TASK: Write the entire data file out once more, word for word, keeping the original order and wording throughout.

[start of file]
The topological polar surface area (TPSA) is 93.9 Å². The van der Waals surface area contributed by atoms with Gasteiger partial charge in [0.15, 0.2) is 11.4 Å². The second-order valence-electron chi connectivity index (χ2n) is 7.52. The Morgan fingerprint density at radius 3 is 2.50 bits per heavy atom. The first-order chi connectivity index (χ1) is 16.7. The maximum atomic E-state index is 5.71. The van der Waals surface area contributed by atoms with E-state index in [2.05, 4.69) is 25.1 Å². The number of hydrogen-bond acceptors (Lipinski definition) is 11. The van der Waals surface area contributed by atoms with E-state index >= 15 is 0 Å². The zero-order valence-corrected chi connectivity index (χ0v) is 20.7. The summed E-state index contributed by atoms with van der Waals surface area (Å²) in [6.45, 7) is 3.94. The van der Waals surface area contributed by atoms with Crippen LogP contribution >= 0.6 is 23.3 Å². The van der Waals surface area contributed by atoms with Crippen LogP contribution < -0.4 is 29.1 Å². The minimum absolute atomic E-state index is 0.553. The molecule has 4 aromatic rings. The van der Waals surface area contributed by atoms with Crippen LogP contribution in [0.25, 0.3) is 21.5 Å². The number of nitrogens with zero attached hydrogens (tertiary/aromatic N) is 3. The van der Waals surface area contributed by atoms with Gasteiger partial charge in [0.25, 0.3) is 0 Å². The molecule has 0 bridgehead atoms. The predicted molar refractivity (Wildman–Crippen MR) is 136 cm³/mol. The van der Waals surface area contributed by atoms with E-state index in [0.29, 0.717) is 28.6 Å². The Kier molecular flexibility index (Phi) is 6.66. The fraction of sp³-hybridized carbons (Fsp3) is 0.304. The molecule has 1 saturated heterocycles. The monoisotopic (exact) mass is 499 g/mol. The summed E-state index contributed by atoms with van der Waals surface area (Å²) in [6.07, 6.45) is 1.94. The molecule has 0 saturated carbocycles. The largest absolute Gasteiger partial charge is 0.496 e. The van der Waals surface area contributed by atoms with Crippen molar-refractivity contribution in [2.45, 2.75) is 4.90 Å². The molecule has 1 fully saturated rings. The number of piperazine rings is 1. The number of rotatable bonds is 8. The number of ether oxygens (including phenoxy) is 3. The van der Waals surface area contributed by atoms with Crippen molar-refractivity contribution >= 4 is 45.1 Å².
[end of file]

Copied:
The topological polar surface area (TPSA) is 93.9 Å². The van der Waals surface area contributed by atoms with Gasteiger partial charge in [0.15, 0.2) is 11.4 Å². The second-order valence-electron chi connectivity index (χ2n) is 7.52. The Morgan fingerprint density at radius 3 is 2.50 bits per heavy atom. The first-order chi connectivity index (χ1) is 16.7. The maximum atomic E-state index is 5.71. The van der Waals surface area contributed by atoms with E-state index in [2.05, 4.69) is 25.1 Å². The number of hydrogen-bond acceptors (Lipinski definition) is 11. The van der Waals surface area contributed by atoms with E-state index >= 15 is 0 Å². The zero-order valence-corrected chi connectivity index (χ0v) is 20.7. The summed E-state index contributed by atoms with van der Waals surface area (Å²) in [6.45, 7) is 3.94. The van der Waals surface area contributed by atoms with Crippen LogP contribution >= 0.6 is 23.3 Å². The van der Waals surface area contributed by atoms with Crippen LogP contribution < -0.4 is 29.1 Å². The minimum absolute atomic E-state index is 0.553. The molecule has 4 aromatic rings. The van der Waals surface area contributed by atoms with Crippen LogP contribution in [0.25, 0.3) is 21.5 Å². The number of nitrogens with zero attached hydrogens (tertiary/aromatic N) is 3. The van der Waals surface area contributed by atoms with Gasteiger partial charge in [0.25, 0.3) is 0 Å². The molecule has 0 bridgehead atoms. The predicted molar refractivity (Wildman–Crippen MR) is 136 cm³/mol. The van der Waals surface area contributed by atoms with E-state index in [0.29, 0.717) is 28.6 Å². The Kier molecular flexibility index (Phi) is 6.66. The fraction of sp³-hybridized carbons (Fsp3) is 0.304. The molecule has 1 saturated heterocycles. The monoisotopic (exact) mass is 499 g/mol. The summed E-state index contributed by atoms with van der Waals surface area (Å²) in [6.07, 6.45) is 1.94. The molecule has 0 saturated carbocycles. The largest absolute Gasteiger partial charge is 0.496 e. The van der Waals surface area contributed by atoms with Crippen molar-refractivity contribution in [2.45, 2.75) is 4.90 Å². The molecule has 1 fully saturated rings. The number of piperazine rings is 1. The number of rotatable bonds is 8. The number of ether oxygens (including phenoxy) is 3. The van der Waals surface area contributed by atoms with Crippen molar-refractivity contribution >= 4 is 45.1 Å².